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New York City Marathon: Race Strategy, Tips, and Course Overview

Posted by George Parker on
New York City Marathon: Race Strategy, Tips, and Course Overview

The New York City Marathon is one of the world's greatest races. Showing up to the start line is peak physical fitness is a must. But so is careful preparation of your race strategy to tackle the 26.2 miles through New York City's five boroughs. I relied on my personal experience and those of others to put together some thoughts to aid you. 

Best wishes chasing your NYC Marathon goals!

00:00 Start
02:35 Key Moment #1: Verrazzano Bridge
04:53 Key Moment #2: Brooklyn/Queens
06:30 Key Moment #3: Queensboro Bridge
08:14 Key Moment #4: 1st Avenue
10:05 Key Moment #5: Harlem
11:30 Key Moment #6: Mile 23 on 5th Avenue
13:05 Key Moment #7: Central Park
14:15 Key Moment #8: Columbus Circle and Stretch to the Finish

 -George
Founder & Chief Vitamin Engineer
www.peregrune.com

PEREGRUNE (www.peregrune.com) engineers vitamins and supplements exclusively for runners. Use Discount Code SCIENCE for 10% OFF your first order. 

 

Transcript:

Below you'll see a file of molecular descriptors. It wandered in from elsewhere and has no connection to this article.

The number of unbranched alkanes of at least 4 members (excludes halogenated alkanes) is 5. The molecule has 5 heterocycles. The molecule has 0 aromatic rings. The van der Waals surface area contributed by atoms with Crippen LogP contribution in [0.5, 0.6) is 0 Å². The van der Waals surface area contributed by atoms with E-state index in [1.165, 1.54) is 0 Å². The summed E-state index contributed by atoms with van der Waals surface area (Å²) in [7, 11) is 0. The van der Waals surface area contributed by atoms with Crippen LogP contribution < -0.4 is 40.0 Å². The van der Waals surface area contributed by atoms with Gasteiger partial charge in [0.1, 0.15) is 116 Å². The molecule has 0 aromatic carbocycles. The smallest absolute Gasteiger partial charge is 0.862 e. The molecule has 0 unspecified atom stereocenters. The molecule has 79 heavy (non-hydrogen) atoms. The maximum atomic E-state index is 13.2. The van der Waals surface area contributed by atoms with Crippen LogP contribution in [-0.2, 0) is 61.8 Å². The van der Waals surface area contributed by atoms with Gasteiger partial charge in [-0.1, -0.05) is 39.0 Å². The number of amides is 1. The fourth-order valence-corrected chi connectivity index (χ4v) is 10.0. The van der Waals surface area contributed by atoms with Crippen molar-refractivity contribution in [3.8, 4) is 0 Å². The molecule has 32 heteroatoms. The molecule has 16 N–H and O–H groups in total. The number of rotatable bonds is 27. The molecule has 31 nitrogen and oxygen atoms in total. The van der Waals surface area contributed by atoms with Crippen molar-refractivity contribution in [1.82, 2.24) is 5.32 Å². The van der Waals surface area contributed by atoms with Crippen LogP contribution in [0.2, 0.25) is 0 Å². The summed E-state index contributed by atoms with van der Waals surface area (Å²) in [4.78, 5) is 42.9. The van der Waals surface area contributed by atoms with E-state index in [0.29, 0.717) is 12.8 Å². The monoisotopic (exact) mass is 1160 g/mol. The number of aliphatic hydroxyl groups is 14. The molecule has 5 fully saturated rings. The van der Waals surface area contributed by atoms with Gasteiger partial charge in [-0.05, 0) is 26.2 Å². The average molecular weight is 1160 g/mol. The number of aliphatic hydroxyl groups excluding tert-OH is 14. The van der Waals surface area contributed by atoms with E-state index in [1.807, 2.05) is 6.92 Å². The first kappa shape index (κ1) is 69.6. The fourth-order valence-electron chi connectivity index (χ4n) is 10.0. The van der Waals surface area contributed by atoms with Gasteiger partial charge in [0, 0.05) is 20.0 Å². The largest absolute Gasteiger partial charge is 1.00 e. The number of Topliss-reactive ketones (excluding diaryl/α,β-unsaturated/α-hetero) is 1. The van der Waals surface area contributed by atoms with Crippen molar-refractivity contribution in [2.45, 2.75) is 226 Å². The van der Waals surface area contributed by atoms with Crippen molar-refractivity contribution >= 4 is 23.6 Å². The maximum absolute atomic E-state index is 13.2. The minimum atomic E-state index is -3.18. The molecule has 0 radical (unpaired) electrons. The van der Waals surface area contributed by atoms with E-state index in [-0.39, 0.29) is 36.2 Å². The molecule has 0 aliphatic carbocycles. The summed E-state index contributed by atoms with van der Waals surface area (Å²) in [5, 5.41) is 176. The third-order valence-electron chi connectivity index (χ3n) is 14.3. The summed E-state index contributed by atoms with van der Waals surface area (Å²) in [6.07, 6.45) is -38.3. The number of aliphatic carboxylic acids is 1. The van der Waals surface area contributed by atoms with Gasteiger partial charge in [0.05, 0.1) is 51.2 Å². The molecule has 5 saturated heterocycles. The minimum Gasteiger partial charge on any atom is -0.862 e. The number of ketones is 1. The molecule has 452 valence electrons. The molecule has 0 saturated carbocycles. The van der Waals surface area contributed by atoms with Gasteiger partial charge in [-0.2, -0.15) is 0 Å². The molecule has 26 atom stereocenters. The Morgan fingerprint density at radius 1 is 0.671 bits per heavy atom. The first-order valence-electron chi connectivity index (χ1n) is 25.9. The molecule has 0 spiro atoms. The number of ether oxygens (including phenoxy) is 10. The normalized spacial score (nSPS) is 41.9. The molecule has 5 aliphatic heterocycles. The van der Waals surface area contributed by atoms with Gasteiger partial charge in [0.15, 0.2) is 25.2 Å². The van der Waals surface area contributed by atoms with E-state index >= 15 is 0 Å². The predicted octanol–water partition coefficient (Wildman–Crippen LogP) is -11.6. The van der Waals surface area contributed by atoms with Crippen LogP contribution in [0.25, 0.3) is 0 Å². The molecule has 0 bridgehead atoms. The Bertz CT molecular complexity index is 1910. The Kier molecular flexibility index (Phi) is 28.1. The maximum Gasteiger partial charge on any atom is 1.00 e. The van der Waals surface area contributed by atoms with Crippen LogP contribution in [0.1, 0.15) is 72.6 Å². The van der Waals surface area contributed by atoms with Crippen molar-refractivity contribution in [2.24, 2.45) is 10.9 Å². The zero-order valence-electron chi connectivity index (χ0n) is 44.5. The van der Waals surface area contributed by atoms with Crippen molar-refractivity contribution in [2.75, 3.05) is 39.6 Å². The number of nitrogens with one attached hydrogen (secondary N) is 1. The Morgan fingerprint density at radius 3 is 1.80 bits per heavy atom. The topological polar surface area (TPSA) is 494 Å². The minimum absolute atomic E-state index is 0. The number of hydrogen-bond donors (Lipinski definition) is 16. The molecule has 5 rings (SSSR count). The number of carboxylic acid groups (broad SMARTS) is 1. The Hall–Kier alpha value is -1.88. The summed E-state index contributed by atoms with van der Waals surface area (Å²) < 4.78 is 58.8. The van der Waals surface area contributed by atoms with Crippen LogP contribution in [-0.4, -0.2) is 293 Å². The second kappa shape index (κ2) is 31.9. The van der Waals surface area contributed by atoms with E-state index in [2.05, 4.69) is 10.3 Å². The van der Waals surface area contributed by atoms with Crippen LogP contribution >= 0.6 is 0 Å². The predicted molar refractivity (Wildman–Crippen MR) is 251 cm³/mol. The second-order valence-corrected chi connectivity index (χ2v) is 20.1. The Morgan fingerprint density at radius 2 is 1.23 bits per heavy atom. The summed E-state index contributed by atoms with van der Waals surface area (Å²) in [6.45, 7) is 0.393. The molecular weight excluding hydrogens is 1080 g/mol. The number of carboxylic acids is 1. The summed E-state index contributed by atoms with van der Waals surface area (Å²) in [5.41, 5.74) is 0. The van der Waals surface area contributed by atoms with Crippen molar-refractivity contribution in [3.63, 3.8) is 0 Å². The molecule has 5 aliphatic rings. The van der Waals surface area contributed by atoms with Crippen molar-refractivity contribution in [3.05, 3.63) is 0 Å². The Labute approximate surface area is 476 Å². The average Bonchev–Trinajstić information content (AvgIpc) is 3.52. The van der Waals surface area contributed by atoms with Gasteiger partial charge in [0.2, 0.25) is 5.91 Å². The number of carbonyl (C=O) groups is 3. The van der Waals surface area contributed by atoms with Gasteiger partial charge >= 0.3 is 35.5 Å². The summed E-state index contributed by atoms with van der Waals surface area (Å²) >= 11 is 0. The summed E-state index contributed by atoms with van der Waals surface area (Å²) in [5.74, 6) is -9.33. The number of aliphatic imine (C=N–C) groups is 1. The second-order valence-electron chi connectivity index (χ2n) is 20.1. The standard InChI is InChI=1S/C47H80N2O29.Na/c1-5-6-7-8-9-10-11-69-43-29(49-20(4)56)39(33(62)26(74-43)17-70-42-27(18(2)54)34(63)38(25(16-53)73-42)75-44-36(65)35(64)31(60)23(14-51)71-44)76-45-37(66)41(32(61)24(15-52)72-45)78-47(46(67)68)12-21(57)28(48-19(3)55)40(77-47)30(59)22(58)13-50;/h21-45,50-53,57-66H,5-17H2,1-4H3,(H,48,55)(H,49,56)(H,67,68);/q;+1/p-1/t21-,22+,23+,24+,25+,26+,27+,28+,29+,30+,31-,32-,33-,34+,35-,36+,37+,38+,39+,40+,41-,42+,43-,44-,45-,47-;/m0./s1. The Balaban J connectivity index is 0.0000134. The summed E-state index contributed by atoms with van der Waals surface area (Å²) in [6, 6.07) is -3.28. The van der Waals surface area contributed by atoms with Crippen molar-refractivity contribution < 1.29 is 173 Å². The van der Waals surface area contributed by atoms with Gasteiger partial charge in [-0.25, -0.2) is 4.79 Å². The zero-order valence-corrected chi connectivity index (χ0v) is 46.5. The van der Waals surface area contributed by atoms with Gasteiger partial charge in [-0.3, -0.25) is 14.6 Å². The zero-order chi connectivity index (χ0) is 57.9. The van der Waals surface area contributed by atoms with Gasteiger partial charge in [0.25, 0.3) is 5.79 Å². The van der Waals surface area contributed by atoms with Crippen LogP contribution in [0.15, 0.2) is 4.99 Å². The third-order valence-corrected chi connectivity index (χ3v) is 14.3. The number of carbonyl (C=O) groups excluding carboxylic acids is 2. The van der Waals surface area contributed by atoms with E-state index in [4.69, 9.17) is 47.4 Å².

All right today, we're gonna be talking about the New York city marathon and the overview of the course and a strategy for approaching the course. Now this might be a longer video, and so I'm gonna try to put timestamps in here, so you can jump to the park that make the most sense. What I wanna cover are some key moments, and there are eight key moments in the race. I think, uh, some key factors to think about as you show up on race day and get ready to run the race. And then I also want to put in some interesting historical notes about the marathon since it's been around for the last, uh, 52 years. And so that's sort of the plan for approaching the race today and that we're gonna go do, but to start with, uh, so where is all this information come from? I have first drawn from my personal experience from the New York city marathon. And additionally, uh, there's a lot of great books about running out there. And here are just three that I looked at, but when you read these books and a lot of the pros talk about their, to the race, you can get a lot of information about the different race strategy and their race preparation that we can also use for us amateurs as we approach running the race so that let's hop into it. So this is a Strava map with the course. And as you can see, the New York city marathon is a point to point course it's starts down here, a Staten island. It's gonna run through Brooklyn and then Queens into Manhattan, up into Harlem and back down, it finishes in central park. And so that is the race course, as we know it today, however, it hasn't always been that way. So when the race first started in 1970, it actually all took place within central park. And so laps around central park. Um, I used to live in New York back in the day, and I think it's like, um, it's basically like a 10 K to run around the full outside of the park. It's very hilly as well, especially in the back. And so that was the beginning of the course, but turning in 1976 is when the, uh, famous organizer Fred Labo came to course to be more of a tour, the five boroughs of New York city, um, huge promotional, um, I mean, what a cool concept, right? To do that. And so that's the modern course that we have today. Although are a little, there are a couple things that have changed in the course since at first early 1976, but we'll get to that when we get to that moment of race. All right. So let's talk about the race itself. As I mentioned before, there are eight key moments in the race course, and I wanna talk about them in particular and it first starts with the start of the race. So when you run this New York city marathon, you're gonna start all the way in Staten island. And in later on, we're gonna talk about how do you get the Staten island, the start of the race and how that's a key factor, but for the first key moment, it starts with the race as we are in the first mile. So in the first mile of the race, you are running over thet bridge to get from Staten island to Brooklyn. And to do that, you can see it on the elevation chart here. I'm gonna zoom out a little bit, but it's basically it, uh, on the elevation chart here, you can see that this is the highest point in the entire race. And so for the first race, you are essentially running straight uphill. And when you look at the elevation map, you're going from, you know, basically zero up to over a hundred feet of elevation and the gray can be, it can be three, 4% the grade as you go up this thing. But the problem is it's not gonna feel like you're running up a hill because you're gonna be so amped and excited and pumped that you're at the New York city marathon. You're gonna be waiting for so long. You've trained for so long, New York, New York to be playing. You're gonna be excited. And so it's not gonna feel a big hill, but it is a big hill and you can go way too fast. And so, as you think about this point in the course, keep in mind that if you have your gold marathon pace, that first mile should probably be slower in the gold marathon pace because you are running up one of the biggest Hills in the entire race course to start the course. And so you don't want to spend too much energy too quick at the same time. Once you go up the hill, which is about the first mile, the second mile is you come back down the bridge as you're going into Brooklyn, and this is gonna be a much faster part of it. And so if you can keep your head in your mind that that first mile will be slower and not to psych psychological, let that you, you can make it back up in the second mile and then enter when you start Brooklyn for your next stretch of the race, you can be back on your race pace, but don't go too fast over the beginning of the hill. That's your first key in the race. The second key in the race is when you now have gone over the hill and you are now running through Brooklyn and Queens. And to be honest with you, this is a very long uneventful stretch of the race. It goes from mile two all the way through mile 15, beginning of mile 15. So two through mile 14 and not a lot's gonna happen. There's it looks like Hills, but they're all pretty quick. And it's more just sort of rolling kills. And none of these things are particularly high or particularly steep. They're just sort of, kind of rolling kills as you go through Brooklyn Queens, a couple things that kind of mix up the feeling of your legs. And so it doesn't feel like a pancake flat course like Chicago or London. So you get some Rollings, but none of these Hills are at all, anything to worry about. And so really this is your chance to hit your marathon pace, dial into your marathon pace, and just cruise find a group of runners and crew. It's going to be crowd in the beginning because this is when the different runners from the different starting points in the Arizona bridge are gonna start merging together. Um, but it is going to be an uneventful part of the race where you can just sit back, dial into your race pace in terms of training. Uh, think about that, think about that. You are gonna have a period on your long runs, where it's not flat, where it's gonna be kind of underlaying, and that's gonna mimic the period, uh, around Brooklyn and Queens, which is gonna be a, a very big part of your race. The third key moment in the race happens at mile 15 in the mile 15. What you're now doing is you are going to be leaving Queens and you're gonna be crossing the Queensborough bridge into Manhattan. And this is mile 15 to 16. It will mile. And this is a really cool section of the race because all through Brooklyn and Queens, what you're gonna find and what makes the New York city marathon so exciting is that you're gonna have a lot of spectators out there cheering. Um, it's cool. The roads are gonna be packed, keep our yelling and screaming. And it's very motivational. But when you hit the Queens for a bridge, there's this weird, eerie silence because there's not spectators allowed in the bridge. And so for this mile long stretch, uh, it's very quiet and you can hear your footsteps. You can hear your competitors breathing, and it's a really eerie kind of cool feeling though. But remember on a bridge, it's also going to be elevation. And so you can see here starting at about mile 15 as you're going over this bridge, you're gonna start, you know, hitting a little bit of a right here. You can see there's a little bit of a, a hill going over the bridge itself, but it's not crazy, right? It's not like thet bridge. It's like a 3% grade very quick. Um, and so the challenge of the Queensboro bridge, isn't so much the elevation. It's just the change in not having motivation of the people and the spectators cheering for you for a while. So that's the third moment. The fourth key moment of the bridge is one of the most fun part to the race. And that is when you come on off the bridge, you're going to make this kind of loopy loop turn. You can see here as you come off the bridge, you're gonna be taking this little loopy loop turn to end up now running down first avenue for miles 16 through 17. And this is such a cool part of the race, because there's gonna be this huge contrast to your, the eerie silence you had on the Queensboro bridge to when you hit first avenue and you'll hear it coming. It's thunderous. There are so many people that are gonna be on a first, a and cheering. It's gotta be the loudest section of the race. Everybody talks about it here, and you just get super pumped up and you can have a moment that can harm your race. And this is a critical moment in the race because there's gonna have so much energy from the crowd you're gonna wanna run really, really, really fast. And if you look at the elevation of the course map, it's favorable, there's a lot of downhill sections along here where you can really open up your legs and start running, but you need to be careful and not to get carried away with running too fast for this particular mile a half stretch down first avenue, because it's gonna hurt you later on in the race. There's still a lot of running left to go do. And there's so many accounts in these books of, uh, the pros getting carried away and fading later on in the race. And so even though you're gonna have so much energy, you have to be careful not to start running too fast during the first avenue stretch, you're going to feel good, but it's gonna be artificially good, cuz you getting pumped up by everybody out there. Okay. The next key section, the next key moment of the race, the fifth one is when you get done with first avenue, you're gonna start entering Harlem. So you're running over like a little bit of a bridge here. You get into Harlem. And this is right around, uh, mile 20 of the race right around here. And what's important to realize is that there's a couple real nasty little Hills here in particular, right at mile 20, right? When you are approaching the wall of a marathon, you get hit with a real nasty 4% hill. It's like right around here. And what you wanna remember is, um, just realize that these things are short and you're not gonna be feeling good. You're starting to maybe run into a tough part of the marathon. Uh, and you get hit with this hill, keep in your mind that this is temporary and it's not a huge hill and you can get over it. But, uh, it's a nice shock to the system because right, when you're feeling potentially starting to feel your worth, you get hit with this nasty hill. You get to Harlem, get through it, get through harm, make the turn. And you're now you're coming back into Manhattan, um, for the next key moment of the race, which is now you're coming down fifth avenue. So you come back into Manhattan and you're running miles 21 through, uh, 23. So you're running about two to three miles back in Manhattan. Now you're coming down fifth avenue. And I think the hardest point of the race happens in this section and it happens specifically at mile 23. So between mile marker 23 and mile marker 24, and what's gonna happen. You can see on the elevation map, you're coming down fifth avenue and right here, right at mile through 23 for the next mile, you are gonna be running uphill at a two, 3% incline for the entire mile. And this, in my opinion is the hardest point of the entire race. It isn't a huge hill, but it comes at a point when you're very, very, very, very, very, very tired. And it's easy to let your pace slip during this moment in the race. And so one of the things that I would say is when you do your training, you do your long runs. Try to incorporate that last stretch of your long run to account for this this mile that you're gonna experience on fifth avenue, right around mile marker 23 to 24, where you're gonna have to start running uphill. And you're gonna have to, with this long steady incline for an entire mile, it can be very challenging, very demoralizing because all you wanna do is be done and you're hit with this extremely hard mile, but get through that. And you hit the seven key moment of the race, which is now your central park. So you enter central park right around mile 24, little before mile marker 24. And in the park, you can see there's a lot of bumpy elevation because you're gonna go over a bunch of Hills, nothing too big though, right? It's just kind of up and down as you run through the park, nothing crazy, nothing crazy, but you're coming through the park. Uh, but this is a challenging section because for memory, this is also a section where you don't have as many spectators as you're used to. It's a lot more spars because of security as they're locking things down for the race. And so it's a challenging section because it isn't a flat part of the course. It is a rolling part of the course. You're tired. You just get destroyed going up the fifth avenue hill before you get into the park. And there are a lot of spectators. And so as you think about the course, keep in mind that it's going to be a challenging section because you're not gonna be able to pull off the crowd, but this all starts to change for the last key section of the race, which is you're working your way through the park. And then right here, right around mile 25.7. So you have maybe half a mile left. You make this turn at Columbus circle, and now you're heading the opposite direction towards the finish line. And here, you're going to hear a lot, lot of people cheering for you and it's gonna feel awesome because you're making this turn to Columbus circle and you only have, you know, 0.2 miles left at the finish line. Now it is not a easy stretch. In fact, the last very part of the stretch is uphill. And you can see you hit a 3% grain. If you watch any historic, uh, races, you can always see that there's, you know, there's often a sprint finish between some of the elite people and it's challenging because it's an uphill you finish. Um, so don't let that deter. You just feed off the energy of making that turn at Columbus circle. You're so close to being done. It's cruel that it's an uphill finish. Um, but there aren't a lot of turns. You just kind of run hard and then you're gonna run hard. You're gonna finish. And you're gonna finish in central park, which is super exciting. And you just congratulations, finish the New York city marathon. So I know that is a longer recap, but I'm hoping that helps you as you think about how you approach the course and how you approach about designing your training to tackle key moments in the course. Again, I believe there are eight key moments that you should mentally prepare for, make a chick checklist about, about how you're gonna approach it. The Arizona bridge, the Brooklyn Queens section, going over the Queensborough bridge first avenue and how you approach that mile. The Harlem Hills mile 23 on fifth avenue, the central park and the lack of spectators and the undulation. And then finally the turn and the stretch of the finish line right after Columbus circle. Those are the eight key moments of the race. Now, the last thing I wanna mention, um, are some, some key factors to think about, and I made a video about this, um, that you can watch. I'll put a link here, you, and this is just some things that I wish I had thought about, um, before, um, before I had to run the race. But here are a couple things about the first one to think about is that notice that on the course, you kind of change directions where you're going kind of maybe this direction you come back around. And so the point of this is, is that the wind can come into factor here some years you're gonna have a tailwind. And if you have a tailwind that's blowing kind of from the south to the north, you're gonna feel good for a long part of it, but eventually it will turn into a headwind and it's gonna turn into a headwind of the worst parks will time during the end of the race. And so pay attention to the wind and just know that, um, it could turn on you when you don't want it to moreover you start the race on the Arizona bridge. Um, and it's a very open section where you're out over the water. And so you're probably gonna get hit with huge gust, the wind when you start the race. And so keep in mind how you might deal with that. Maybe you're inside the pack runners. Maybe you're not trying to be on the outside. Um, but the win can be a factor there. The second thing is is that there are so many people, so many people, so many people that run the New York city marathon. And so at the beginning it will be crowded. They do a good job having staggered stars where some people start on the top of the brake, some people start on the bottom, um, but eventually it kind of merges together. And it's a little bit disconcerting. I think when you first run the race to see all these people kind of running what looks like a different course, and you're like, how does that work? And eventually they do merge back together when you're in the Brooklyn section. Um, but just know that there are a lot of people you're gonna have a point where everything kind of merges together and you're gonna see a lot of different people running, but it looks like a different course, but it all works out. The third key factor is, um, you know, the reality is because it is a huge marathon and because it is a point to point race, you're going to have to start on state island. It, it involves transportation to get there. Um, whether you take the ferry buses or something like that, but more importantly, um, it involves a lot of waiting around and it's in November and New York city. So it can be cold really think about what you're gonna do preparation wise before you start the race. What are you gonna wear? What your hydration, what your food, what are you gonna do to stay entertained? How you gonna stay warm because you will likely be at the star of the New York city marathon a lot longer than at a smaller race. You know, it could be an hour, two hours could be, you know, maybe longer than that. So think about that and make that a very important part of your nutrition and planning strategy in order to make sure that you start the race, um, in your most effective way possible. So couple key factors to think about, um, with that I will wrap up. I wish you all the best of luck training in racing for the New York city marathon. I certainly hope that this video helps as you logically break down how you're gonna run. Um, what is such a cool race and such a memorable experience. And I wish you all the best of luck chasing your New York city marathon running goals.